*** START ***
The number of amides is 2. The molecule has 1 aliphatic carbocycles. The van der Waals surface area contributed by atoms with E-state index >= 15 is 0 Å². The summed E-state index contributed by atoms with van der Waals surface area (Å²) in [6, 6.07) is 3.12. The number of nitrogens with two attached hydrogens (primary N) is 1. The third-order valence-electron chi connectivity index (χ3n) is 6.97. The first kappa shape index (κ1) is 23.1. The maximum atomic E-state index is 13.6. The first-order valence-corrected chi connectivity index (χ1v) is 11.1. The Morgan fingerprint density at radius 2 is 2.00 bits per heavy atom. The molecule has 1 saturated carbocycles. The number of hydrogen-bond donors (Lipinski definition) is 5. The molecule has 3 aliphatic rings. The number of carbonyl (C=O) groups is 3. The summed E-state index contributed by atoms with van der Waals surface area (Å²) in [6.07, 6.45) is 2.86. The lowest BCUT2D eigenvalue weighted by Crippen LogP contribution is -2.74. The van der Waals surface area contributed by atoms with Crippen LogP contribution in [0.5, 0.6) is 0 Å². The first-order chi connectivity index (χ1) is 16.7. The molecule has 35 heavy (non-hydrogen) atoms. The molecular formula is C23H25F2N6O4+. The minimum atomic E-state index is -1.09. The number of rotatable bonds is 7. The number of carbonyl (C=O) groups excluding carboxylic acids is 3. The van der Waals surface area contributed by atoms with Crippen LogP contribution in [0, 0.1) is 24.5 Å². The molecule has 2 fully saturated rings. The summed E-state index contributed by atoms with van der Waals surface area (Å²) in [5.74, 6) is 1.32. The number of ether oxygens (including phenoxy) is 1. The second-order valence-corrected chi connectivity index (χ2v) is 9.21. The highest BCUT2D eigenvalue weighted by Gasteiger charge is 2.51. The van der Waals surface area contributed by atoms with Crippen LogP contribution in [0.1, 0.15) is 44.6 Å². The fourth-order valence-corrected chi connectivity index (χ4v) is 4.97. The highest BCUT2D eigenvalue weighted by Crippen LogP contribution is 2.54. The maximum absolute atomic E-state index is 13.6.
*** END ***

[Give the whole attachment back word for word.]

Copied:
The number of amides is 2. The molecule has 1 aliphatic carbocycles. The van der Waals surface area contributed by atoms with E-state index >= 15 is 0 Å². The summed E-state index contributed by atoms with van der Waals surface area (Å²) in [6, 6.07) is 3.12. The number of nitrogens with two attached hydrogens (primary N) is 1. The third-order valence-electron chi connectivity index (χ3n) is 6.97. The first kappa shape index (κ1) is 23.1. The maximum atomic E-state index is 13.6. The first-order valence-corrected chi connectivity index (χ1v) is 11.1. The Morgan fingerprint density at radius 2 is 2.00 bits per heavy atom. The molecule has 1 saturated carbocycles. The number of hydrogen-bond donors (Lipinski definition) is 5. The molecule has 3 aliphatic rings. The number of carbonyl (C=O) groups is 3. The summed E-state index contributed by atoms with van der Waals surface area (Å²) in [6.07, 6.45) is 2.86. The lowest BCUT2D eigenvalue weighted by Crippen LogP contribution is -2.74. The van der Waals surface area contributed by atoms with Crippen LogP contribution in [0.5, 0.6) is 0 Å². The first-order chi connectivity index (χ1) is 16.7. The molecule has 35 heavy (non-hydrogen) atoms. The molecular formula is C23H25F2N6O4+. The minimum atomic E-state index is -1.09. The number of rotatable bonds is 7. The number of carbonyl (C=O) groups excluding carboxylic acids is 3. The van der Waals surface area contributed by atoms with Crippen LogP contribution in [0, 0.1) is 24.5 Å². The molecule has 2 fully saturated rings. The summed E-state index contributed by atoms with van der Waals surface area (Å²) in [5.74, 6) is 1.32. The number of ether oxygens (including phenoxy) is 1. The second-order valence-corrected chi connectivity index (χ2v) is 9.21. The highest BCUT2D eigenvalue weighted by Gasteiger charge is 2.51. The van der Waals surface area contributed by atoms with Crippen LogP contribution in [0.1, 0.15) is 44.6 Å². The fourth-order valence-corrected chi connectivity index (χ4v) is 4.97. The highest BCUT2D eigenvalue weighted by Crippen LogP contribution is 2.54. The maximum absolute atomic E-state index is 13.6.